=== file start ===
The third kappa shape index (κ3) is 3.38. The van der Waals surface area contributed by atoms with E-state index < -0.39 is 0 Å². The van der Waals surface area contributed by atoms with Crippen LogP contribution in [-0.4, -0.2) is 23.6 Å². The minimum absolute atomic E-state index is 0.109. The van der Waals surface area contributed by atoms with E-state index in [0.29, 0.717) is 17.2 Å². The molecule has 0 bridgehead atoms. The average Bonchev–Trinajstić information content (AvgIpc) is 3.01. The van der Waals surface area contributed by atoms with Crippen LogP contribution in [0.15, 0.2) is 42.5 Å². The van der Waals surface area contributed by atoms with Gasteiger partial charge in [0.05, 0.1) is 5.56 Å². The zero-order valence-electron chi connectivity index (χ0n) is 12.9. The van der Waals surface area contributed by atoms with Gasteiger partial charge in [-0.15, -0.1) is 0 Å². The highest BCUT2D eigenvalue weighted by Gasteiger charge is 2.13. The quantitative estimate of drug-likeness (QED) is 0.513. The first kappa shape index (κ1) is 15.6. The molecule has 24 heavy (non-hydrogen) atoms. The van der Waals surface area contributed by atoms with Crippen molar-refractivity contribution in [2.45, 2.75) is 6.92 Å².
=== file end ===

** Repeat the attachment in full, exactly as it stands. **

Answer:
The third kappa shape index (κ3) is 3.38. The van der Waals surface area contributed by atoms with E-state index < -0.39 is 0 Å². The van der Waals surface area contributed by atoms with Crippen LogP contribution in [-0.4, -0.2) is 23.6 Å². The minimum absolute atomic E-state index is 0.109. The van der Waals surface area contributed by atoms with E-state index in [0.29, 0.717) is 17.2 Å². The molecule has 0 bridgehead atoms. The average Bonchev–Trinajstić information content (AvgIpc) is 3.01. The van der Waals surface area contributed by atoms with Crippen LogP contribution in [0.15, 0.2) is 42.5 Å². The van der Waals surface area contributed by atoms with Gasteiger partial charge in [0.05, 0.1) is 5.56 Å². The zero-order valence-electron chi connectivity index (χ0n) is 12.9. The van der Waals surface area contributed by atoms with Gasteiger partial charge in [-0.15, -0.1) is 0 Å². The highest BCUT2D eigenvalue weighted by Gasteiger charge is 2.13. The quantitative estimate of drug-likeness (QED) is 0.513. The first kappa shape index (κ1) is 15.6. The molecule has 24 heavy (non-hydrogen) atoms. The van der Waals surface area contributed by atoms with Crippen molar-refractivity contribution in [2.45, 2.75) is 6.92 Å².